MR. A. ’If thou hadst known, even thou, at least in this thy day, the things that belong unto thy peace! but now they are hid from thine eyes.’ But oh, my dear girl, it is my hope and prayer, not for ever. If you will endure to walk in darkness for a while, till the light be again revealed to you.
C. At any rate, dear grandfather, I will do what mother entreated, and not leave you alone.
TWO YEARS LATER. ST. THOMAS’S DAY.
C. Grandpapa, may I come with you on Christmas morning?
MR. A. You make me a truly happy Christmas, dear child.
C. I think I feel somewhat as St. Thomas did, in to-day’s Gospel. It went home to my heart
MR. A. Ah, child, to us that ’Blessed are they who have not seen and yet have believed,’ must mean those who are ready to know by faith instead of material tangible proof.
You ask me why I call that old great-grandmother black cat Chops? Well, thereby hangs a tale. I don’t mean the black tail which is standing upright and quivering at your caresses, but a story that there will be time to tell you before Charlie gets home from market.
Seven years ago, Charlie had just finished his training both at an agricultural college and under a farmer, and was thinking of going out to Texas or to Canada, and sending for me when he should have been able to make a new home for me, when his godfather, Mr. Newton, offered to let him come down and look after the draining and otherwise reclaiming of this great piece of waste land. It had come to Mr. Newton through some mortgages, I believe, and he thought something might be made of it by an active agent. It was the first time Mr. Newton had shown the least interest in us, though he was a cousin of our poor mother’s; and Charlie was very much gratified, more especially as when he had 150 pounds a year and a house, he thought I might leave the school where I was working as a teacher, and make a home with him.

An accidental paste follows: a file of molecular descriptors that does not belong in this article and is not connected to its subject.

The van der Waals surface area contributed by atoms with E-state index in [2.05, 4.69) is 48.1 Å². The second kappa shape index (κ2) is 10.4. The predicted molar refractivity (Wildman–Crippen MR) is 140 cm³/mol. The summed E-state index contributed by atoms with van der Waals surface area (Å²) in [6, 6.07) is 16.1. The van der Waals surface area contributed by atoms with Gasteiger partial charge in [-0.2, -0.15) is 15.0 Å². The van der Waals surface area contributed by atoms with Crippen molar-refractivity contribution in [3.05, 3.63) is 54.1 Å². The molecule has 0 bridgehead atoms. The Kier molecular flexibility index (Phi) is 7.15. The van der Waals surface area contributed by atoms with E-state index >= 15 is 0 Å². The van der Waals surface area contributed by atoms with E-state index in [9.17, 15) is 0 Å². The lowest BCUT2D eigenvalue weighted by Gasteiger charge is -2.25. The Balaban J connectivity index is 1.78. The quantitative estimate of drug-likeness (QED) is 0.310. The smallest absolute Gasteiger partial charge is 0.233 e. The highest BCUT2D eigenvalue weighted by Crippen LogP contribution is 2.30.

Yes, this is the house; but it has grown a good deal since we settled down, and will grow more before you come to it for good. Then it was only meant for a superior sort of gamekeeper, and had only six rooms in it—parlour, kitchen, and back kitchen, and three bedrooms above them; but this we agreed would be ample for ourselves and Betsey, an old servant of our mother’s, who could turn her hand to anything, and on the break-up of our home had begged to join us again whenever or wherever we should have a house of our own once more.